Vinyl Is Forever?

With the digital evolution, the craft of DJing has become literally child’s play. Once upon a time, only those who had a solid collection of records could DJ. With the rise of the DJ culture, which has its roots in the late 1960s, people began experimenting with their mixing skills, according to

The 1970s saw a real boom with the advent of discos and block parties, where DJs reaped the benefits of their fame. Even when CDs came along, these guys stayed true to their turntable and vinyl. They were not even afraid of the rising prices of records. The later MP3 format changed the situation. Its less good, in comparison with vinyl, sounding was redeemed by a very convenient format and cheap purchases. As well as ease of use, flexible set design and, ultimately, the ability to completely turn the tracks upside down, as they say.

CDJs and DJ controllers now have the status once assigned to turntables. However, players and vinyl records are not going to give up their positions. Moreover, companies specializing in DJ equipment are increasingly turning to the production of turntables. The phenomenon, which is due not only to the steadily growing popularity of vinyl. DJing on a turntable is a whole act, a sacrament, if you will. Just imagine: you need to get the player out of the case, install it, take out the record and lower the needle onto it. For a real DJ, this is a real pleasure. Plus, you don’t go into an EQ frenzy or change a song every 30 seconds, but give it the attention it deserves.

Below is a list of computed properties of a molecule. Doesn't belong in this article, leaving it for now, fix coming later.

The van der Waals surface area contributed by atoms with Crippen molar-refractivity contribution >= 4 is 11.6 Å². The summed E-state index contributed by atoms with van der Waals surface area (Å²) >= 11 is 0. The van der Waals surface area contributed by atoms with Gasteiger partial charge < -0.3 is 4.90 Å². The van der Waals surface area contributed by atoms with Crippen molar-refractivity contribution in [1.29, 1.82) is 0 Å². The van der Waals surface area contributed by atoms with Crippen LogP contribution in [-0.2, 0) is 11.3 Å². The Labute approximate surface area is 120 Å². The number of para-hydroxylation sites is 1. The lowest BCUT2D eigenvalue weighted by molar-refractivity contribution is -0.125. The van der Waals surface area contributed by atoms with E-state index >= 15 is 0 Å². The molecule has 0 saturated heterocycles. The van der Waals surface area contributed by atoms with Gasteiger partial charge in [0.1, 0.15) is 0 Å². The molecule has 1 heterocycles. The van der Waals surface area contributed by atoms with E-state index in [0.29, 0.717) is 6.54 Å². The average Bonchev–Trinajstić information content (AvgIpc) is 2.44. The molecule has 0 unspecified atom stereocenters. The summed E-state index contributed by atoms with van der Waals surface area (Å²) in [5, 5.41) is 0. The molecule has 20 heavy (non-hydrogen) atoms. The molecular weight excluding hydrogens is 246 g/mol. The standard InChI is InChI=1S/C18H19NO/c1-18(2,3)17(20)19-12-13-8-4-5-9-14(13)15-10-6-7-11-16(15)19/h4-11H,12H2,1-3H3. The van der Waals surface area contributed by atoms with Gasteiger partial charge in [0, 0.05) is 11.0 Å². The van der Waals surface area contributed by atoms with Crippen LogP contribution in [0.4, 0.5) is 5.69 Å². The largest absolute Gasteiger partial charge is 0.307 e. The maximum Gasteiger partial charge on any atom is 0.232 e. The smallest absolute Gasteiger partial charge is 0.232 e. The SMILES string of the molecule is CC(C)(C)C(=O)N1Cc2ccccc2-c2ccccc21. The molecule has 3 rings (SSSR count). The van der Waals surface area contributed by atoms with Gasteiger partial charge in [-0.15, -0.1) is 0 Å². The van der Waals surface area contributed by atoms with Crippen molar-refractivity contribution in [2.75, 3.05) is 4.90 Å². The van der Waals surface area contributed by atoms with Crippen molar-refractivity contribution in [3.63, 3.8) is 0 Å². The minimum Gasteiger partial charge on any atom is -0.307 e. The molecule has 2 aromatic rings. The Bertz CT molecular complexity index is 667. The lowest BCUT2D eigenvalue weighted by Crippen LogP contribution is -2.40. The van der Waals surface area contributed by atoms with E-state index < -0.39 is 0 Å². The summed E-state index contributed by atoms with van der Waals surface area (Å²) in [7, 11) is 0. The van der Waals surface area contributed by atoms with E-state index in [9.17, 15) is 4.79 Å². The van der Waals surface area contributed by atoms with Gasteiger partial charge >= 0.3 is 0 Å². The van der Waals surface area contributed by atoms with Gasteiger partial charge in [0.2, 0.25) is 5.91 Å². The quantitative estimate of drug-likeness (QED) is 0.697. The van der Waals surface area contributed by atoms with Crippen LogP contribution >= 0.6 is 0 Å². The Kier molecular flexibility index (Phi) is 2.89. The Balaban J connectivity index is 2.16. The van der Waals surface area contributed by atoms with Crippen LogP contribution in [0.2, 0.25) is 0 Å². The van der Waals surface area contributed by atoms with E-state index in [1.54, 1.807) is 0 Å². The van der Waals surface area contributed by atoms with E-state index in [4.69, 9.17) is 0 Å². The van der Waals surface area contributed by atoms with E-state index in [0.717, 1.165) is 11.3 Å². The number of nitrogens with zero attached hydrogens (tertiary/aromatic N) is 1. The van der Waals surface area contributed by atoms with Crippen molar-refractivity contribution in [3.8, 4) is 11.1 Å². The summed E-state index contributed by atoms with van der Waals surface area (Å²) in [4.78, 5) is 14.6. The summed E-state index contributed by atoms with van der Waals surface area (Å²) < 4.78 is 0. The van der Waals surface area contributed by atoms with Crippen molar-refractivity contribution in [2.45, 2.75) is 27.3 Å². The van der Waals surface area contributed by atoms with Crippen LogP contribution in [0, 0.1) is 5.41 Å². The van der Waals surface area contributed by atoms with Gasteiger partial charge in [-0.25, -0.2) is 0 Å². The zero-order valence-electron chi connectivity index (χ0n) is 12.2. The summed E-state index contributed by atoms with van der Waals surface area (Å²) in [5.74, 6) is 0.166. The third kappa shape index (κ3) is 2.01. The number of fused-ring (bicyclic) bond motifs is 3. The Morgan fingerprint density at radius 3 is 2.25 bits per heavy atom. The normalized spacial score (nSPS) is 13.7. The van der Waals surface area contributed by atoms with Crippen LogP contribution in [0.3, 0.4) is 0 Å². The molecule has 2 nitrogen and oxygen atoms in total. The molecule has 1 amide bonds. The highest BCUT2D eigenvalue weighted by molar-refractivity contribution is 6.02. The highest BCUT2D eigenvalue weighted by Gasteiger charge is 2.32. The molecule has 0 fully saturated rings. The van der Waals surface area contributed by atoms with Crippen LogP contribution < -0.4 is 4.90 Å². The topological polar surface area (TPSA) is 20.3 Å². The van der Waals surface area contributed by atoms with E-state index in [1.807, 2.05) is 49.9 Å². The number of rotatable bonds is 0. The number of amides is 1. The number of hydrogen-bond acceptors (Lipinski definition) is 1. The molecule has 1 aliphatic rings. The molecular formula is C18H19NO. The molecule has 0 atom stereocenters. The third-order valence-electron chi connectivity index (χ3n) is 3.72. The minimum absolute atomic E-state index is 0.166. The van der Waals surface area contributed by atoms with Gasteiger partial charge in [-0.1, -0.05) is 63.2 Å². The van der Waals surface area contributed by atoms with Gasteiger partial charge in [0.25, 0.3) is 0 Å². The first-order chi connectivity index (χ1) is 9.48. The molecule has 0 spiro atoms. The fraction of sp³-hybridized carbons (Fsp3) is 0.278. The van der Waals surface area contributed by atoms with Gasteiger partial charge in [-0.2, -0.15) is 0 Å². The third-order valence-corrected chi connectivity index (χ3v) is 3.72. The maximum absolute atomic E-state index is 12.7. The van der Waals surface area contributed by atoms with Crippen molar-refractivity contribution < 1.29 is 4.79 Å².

Whether or not vinyl sounds better than hi-res digital formats is still a heated debate at This primarily depends on the playback technology, starting with the cartridge, turntable and all other audio equipment that is connected. Once-annoying side effects such as crackling and hissing bring sonic authenticity to the mix. And vinyl sounds analog, so it’s more dynamic, warmer and richer, there’s no doubt about it. Vinyl DJing is purely about your ear, starting with beat selection. Some DJs of the younger generation don’t have this skill at all. And why would they, when you can rely on synchronization, a phase meter and a parallel display of the waveform? However, musical understanding and a sensitive ear fade into the background, especially if you blindly trust the software.

It’s hard to believe, but quite a few songs, including even modern ones, are only available on vinyl. Older tracks sometimes fall into the popularity grid of streaming and download services, making them impossible to find digitally. New ones are often a marketing ploy. Especially because it makes it impossible to be scanned by music recognition services. So if you want to stand out musically without playing the same thing as everyone else, choose vinyl. Vinyl records are also an investment that pays off in the long run. Their value increases due to limited editions. However, you definitely don’t buy records as an investment, but because you want to DJ with them and thus share music. Although, of course, the passion for collecting is not excluded.